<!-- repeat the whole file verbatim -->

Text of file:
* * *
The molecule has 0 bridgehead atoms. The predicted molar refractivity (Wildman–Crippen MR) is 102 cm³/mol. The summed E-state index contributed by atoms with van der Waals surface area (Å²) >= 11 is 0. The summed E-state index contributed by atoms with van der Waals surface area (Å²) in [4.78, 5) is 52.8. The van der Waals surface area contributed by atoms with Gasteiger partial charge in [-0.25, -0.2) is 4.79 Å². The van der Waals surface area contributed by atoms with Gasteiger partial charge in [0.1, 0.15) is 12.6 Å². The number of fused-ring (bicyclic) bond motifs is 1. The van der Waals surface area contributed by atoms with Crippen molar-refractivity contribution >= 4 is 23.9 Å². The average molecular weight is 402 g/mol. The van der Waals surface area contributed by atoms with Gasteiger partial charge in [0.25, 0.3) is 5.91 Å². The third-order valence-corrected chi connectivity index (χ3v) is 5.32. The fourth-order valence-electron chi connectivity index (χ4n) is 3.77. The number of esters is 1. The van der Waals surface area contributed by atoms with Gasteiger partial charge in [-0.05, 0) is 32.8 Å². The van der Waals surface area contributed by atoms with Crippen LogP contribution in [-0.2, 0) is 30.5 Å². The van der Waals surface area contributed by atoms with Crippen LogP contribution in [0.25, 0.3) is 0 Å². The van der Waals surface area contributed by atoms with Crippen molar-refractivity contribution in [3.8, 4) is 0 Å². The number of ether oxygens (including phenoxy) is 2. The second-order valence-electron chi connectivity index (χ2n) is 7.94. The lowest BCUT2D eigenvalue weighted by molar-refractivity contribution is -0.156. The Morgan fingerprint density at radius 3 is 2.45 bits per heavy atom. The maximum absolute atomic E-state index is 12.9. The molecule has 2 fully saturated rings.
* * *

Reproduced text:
The molecule has 0 bridgehead atoms. The predicted molar refractivity (Wildman–Crippen MR) is 102 cm³/mol. The summed E-state index contributed by atoms with van der Waals surface area (Å²) >= 11 is 0. The summed E-state index contributed by atoms with van der Waals surface area (Å²) in [4.78, 5) is 52.8. The van der Waals surface area contributed by atoms with Gasteiger partial charge in [-0.25, -0.2) is 4.79 Å². The van der Waals surface area contributed by atoms with Gasteiger partial charge in [0.1, 0.15) is 12.6 Å². The number of fused-ring (bicyclic) bond motifs is 1. The van der Waals surface area contributed by atoms with Crippen molar-refractivity contribution >= 4 is 23.9 Å². The average molecular weight is 402 g/mol. The van der Waals surface area contributed by atoms with Gasteiger partial charge in [0.25, 0.3) is 5.91 Å². The third-order valence-corrected chi connectivity index (χ3v) is 5.32. The fourth-order valence-electron chi connectivity index (χ4n) is 3.77. The number of esters is 1. The van der Waals surface area contributed by atoms with Gasteiger partial charge in [-0.05, 0) is 32.8 Å². The van der Waals surface area contributed by atoms with Crippen LogP contribution in [-0.2, 0) is 30.5 Å². The van der Waals surface area contributed by atoms with Crippen LogP contribution in [0.25, 0.3) is 0 Å². The van der Waals surface area contributed by atoms with Crippen molar-refractivity contribution in [3.8, 4) is 0 Å². The number of ether oxygens (including phenoxy) is 2. The second-order valence-electron chi connectivity index (χ2n) is 7.94. The lowest BCUT2D eigenvalue weighted by molar-refractivity contribution is -0.156. The Morgan fingerprint density at radius 3 is 2.45 bits per heavy atom. The maximum absolute atomic E-state index is 12.9. The molecule has 2 fully saturated rings.